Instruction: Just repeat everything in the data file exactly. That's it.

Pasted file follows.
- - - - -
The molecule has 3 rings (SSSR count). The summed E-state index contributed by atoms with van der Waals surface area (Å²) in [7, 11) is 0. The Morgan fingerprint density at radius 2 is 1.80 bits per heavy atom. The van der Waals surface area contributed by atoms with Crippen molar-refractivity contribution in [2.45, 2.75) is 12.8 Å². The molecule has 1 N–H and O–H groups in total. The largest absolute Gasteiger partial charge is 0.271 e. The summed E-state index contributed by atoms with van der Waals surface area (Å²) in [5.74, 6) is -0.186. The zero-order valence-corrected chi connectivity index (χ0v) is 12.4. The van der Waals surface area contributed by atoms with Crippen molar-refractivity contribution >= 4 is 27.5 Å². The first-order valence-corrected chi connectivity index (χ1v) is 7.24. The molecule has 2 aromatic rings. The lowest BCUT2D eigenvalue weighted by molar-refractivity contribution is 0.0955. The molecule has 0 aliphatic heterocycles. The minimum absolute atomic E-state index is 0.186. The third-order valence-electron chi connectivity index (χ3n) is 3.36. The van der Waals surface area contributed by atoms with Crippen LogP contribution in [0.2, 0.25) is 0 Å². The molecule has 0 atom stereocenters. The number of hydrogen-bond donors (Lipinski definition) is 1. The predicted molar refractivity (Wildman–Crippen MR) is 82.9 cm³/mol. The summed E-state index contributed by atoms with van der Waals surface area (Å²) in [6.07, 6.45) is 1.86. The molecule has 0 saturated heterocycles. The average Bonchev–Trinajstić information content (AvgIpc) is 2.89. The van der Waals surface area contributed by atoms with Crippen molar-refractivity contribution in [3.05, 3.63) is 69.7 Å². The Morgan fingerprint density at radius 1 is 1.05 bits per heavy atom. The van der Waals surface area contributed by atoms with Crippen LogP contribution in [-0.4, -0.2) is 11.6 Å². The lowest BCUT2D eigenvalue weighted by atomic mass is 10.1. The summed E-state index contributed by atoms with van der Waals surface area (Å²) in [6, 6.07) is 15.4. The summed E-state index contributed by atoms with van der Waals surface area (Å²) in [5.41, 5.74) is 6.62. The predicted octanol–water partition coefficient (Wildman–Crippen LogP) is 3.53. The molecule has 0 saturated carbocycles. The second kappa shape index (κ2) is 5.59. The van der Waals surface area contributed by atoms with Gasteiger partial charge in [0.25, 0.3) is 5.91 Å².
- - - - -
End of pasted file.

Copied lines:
The molecule has 3 rings (SSSR count). The summed E-state index contributed by atoms with van der Waals surface area (Å²) in [7, 11) is 0. The Morgan fingerprint density at radius 2 is 1.80 bits per heavy atom. The van der Waals surface area contributed by atoms with Crippen molar-refractivity contribution in [2.45, 2.75) is 12.8 Å². The molecule has 1 N–H and O–H groups in total. The largest absolute Gasteiger partial charge is 0.271 e. The summed E-state index contributed by atoms with van der Waals surface area (Å²) in [5.74, 6) is -0.186. The zero-order valence-corrected chi connectivity index (χ0v) is 12.4. The van der Waals surface area contributed by atoms with Crippen molar-refractivity contribution >= 4 is 27.5 Å². The first-order valence-corrected chi connectivity index (χ1v) is 7.24. The molecule has 2 aromatic rings. The lowest BCUT2D eigenvalue weighted by molar-refractivity contribution is 0.0955. The molecule has 0 aliphatic heterocycles. The minimum absolute atomic E-state index is 0.186. The third-order valence-electron chi connectivity index (χ3n) is 3.36. The van der Waals surface area contributed by atoms with Crippen LogP contribution in [0.2, 0.25) is 0 Å². The molecule has 0 atom stereocenters. The number of hydrogen-bond donors (Lipinski definition) is 1. The predicted molar refractivity (Wildman–Crippen MR) is 82.9 cm³/mol. The summed E-state index contributed by atoms with van der Waals surface area (Å²) in [6.07, 6.45) is 1.86. The molecule has 0 saturated heterocycles. The average Bonchev–Trinajstić information content (AvgIpc) is 2.89. The van der Waals surface area contributed by atoms with Crippen molar-refractivity contribution in [3.05, 3.63) is 69.7 Å². The Morgan fingerprint density at radius 1 is 1.05 bits per heavy atom. The van der Waals surface area contributed by atoms with Crippen LogP contribution in [-0.4, -0.2) is 11.6 Å². The lowest BCUT2D eigenvalue weighted by atomic mass is 10.1. The summed E-state index contributed by atoms with van der Waals surface area (Å²) in [6, 6.07) is 15.4. The summed E-state index contributed by atoms with van der Waals surface area (Å²) in [5.41, 5.74) is 6.62. The predicted octanol–water partition coefficient (Wildman–Crippen LogP) is 3.53. The molecule has 0 saturated carbocycles. The second kappa shape index (κ2) is 5.59. The van der Waals surface area contributed by atoms with Gasteiger partial charge in [0.25, 0.3) is 5.91 Å².